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Presentation for the Dutch PHP Conference on the various ways to contribute to Open Source Software, how to develop karma in a community, and some rules to make your interactions with other developers more fruitful.

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  1. 1. Contribute! Matthew Weier O'Phinney Project Lead, Zend Framework
  2. 2. Who are you? <ul><li>Lead an open source project?
  3. 3. Contributed code to an OSS project?
  4. 4. Written or translated documentation for an OSS project?
  5. 5. Answered questions on an OSS mailing list, forum, or IRC channel?
  6. 6. Blogged solutions or tutorials regarding an OSS project? </li></ul>
  7. 7. Why contribute? <ul><li>You've identified bugs using an OSS project and want them fixed upstream
  8. 8. You've created a feature you think fits an OSS project's goals
  9. 9. An OSS project has made your life easier, and you want to contribute back
  10. 10. Fame, fortune, glory!
  11. 11. It's fun! </li></ul>
  12. 12. You need karma
  13. 13. <ul><li>OSS is a meritocracy
  14. 14. Contributions earn you karma </li><ul><li>Well, good contributions... </li></ul></ul>
  15. 15. The Golden Rule...
  16. 16. Communication is the key to any good OSS project
  17. 17. Communication Channels <ul><li>Mailing lists
  18. 18. IRC
  19. 19. Forums
  20. 20. Twitter
  21. 21. Issue trackers
  22. 22. Wikis
  23. 23. Blogs </li></ul>
  24. 24. Mailing lists and forums <ul><li>Ask questions </li><ul><li>Don't be vague; the more detail the better
  25. 25. Don't abuse the list; try things first
  26. 26. Don't abuse those who take the time to help you </li></ul><li>Answer questions </li><ul><li>Don't denigrate those asking questions
  27. 27. Blog questions you answer often </li></ul><li>BE NICE! </li></ul>
  28. 28. IRC <ul><li>Freenode, Efnet, etc
  29. 29. Most projects have channels
  30. 30. Don't ask questions on channels marked for developers/contributors only
  31. 31. Don't paste large amounts of code in the channel; use pastebins
  32. 32. Don't be pushy </li></ul>
  33. 33. Twitter <ul><li>Ask questions </li><ul><li>Don't do it often
  34. 34. Don't expect an answer
  35. 35. Keep it simple </li></ul><li>Answer questions </li><ul><li>Don't batch responses
  36. 36. Don't be afraid to link to other sources </li></ul><li>Be nice! </li></ul>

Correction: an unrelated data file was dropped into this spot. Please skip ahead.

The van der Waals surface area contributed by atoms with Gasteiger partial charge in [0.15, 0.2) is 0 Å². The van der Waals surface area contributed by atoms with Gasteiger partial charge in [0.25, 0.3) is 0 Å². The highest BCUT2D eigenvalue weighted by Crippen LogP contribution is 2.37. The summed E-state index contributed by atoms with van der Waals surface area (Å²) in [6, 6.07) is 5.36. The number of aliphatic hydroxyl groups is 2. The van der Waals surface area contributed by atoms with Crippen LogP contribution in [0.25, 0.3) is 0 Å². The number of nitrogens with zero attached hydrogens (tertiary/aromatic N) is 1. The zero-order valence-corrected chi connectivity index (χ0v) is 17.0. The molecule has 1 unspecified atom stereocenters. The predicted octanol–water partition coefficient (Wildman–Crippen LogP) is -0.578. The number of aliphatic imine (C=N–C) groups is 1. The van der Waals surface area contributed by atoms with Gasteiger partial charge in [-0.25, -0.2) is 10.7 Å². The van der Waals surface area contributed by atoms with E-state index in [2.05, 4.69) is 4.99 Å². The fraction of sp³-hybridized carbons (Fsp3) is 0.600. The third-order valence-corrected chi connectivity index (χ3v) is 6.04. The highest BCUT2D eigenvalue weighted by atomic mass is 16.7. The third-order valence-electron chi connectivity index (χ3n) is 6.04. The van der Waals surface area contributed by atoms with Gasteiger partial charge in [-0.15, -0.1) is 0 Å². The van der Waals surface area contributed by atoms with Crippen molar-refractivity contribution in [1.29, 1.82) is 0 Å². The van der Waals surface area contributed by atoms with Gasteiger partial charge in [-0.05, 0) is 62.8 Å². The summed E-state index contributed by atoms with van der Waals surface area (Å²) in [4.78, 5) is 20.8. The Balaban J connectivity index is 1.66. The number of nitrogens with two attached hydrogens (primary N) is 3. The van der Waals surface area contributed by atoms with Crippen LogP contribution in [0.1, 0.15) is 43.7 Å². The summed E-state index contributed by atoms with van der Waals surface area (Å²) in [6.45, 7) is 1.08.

37. 37. Issue Reporting <ul><li>The secret to good reporting: </li><ul><li>Document your expected results
  38. 38. Document your actual results
  39. 39. Provide the minimum code necessary to reproduce the results you report </li></ul></ul>
  40. 40. Issue Reporting <ul><li>Always pull from the active development branch before reporting </li><ul><li>Verify the bug still exists </li></ul><li>Check with developers </li><ul><li>Verify that the issue isn't actually by design or a misunderstanding on your part </li></ul><li>If you reproduce case is greater than 20 statements... see if you can reproduce it in less </li></ul>
  41. 41. Creating a patch <ul><li>Always create the patch from the root of the branch </li><ul><li>Typically from your checkout of trunk or the release branch you are using </li></ul><li>Use the diff tool from the VCS system used by the project </li><ul><li>svn diff > /tmp/my_patch.diff
  42. 42. git log -p <r>..<r> > /tmp/my_patch.diff </li></ul></ul>
  43. 43. Testing a patch <ul><li>Help out by testing patches uploaded by others
  44. 44. Typically from the branch root: </li><ul><li>patch -p0 < my_patch.diff </li></ul></ul>
  45. 45. Write Documentation <ul><li>Blog – write tutorials, or blog solutions to problems you've encountered.
  46. 46. Wiki – if the project uses a wiki for documentation, write documentation directly.
  47. 47. Learn Docbook – many large projects use it. Just learn it.
  48. 48. Documentation isn't in your language? Translate it! </li></ul>
  49. 49. Other activities <ul><li>Join your local user group </li><ul><li>Share your knowledge
  50. 50. Learn from others
  51. 51. Collaborate
  52. 52. Bug hunts / test fest </li></ul><li>Attend or speak at conferences </li><ul><li>Travel and learn from others
  53. 53. Evangelize the projects you use </li></ul></ul>
  54. 54. What are you waiting for? Feedback: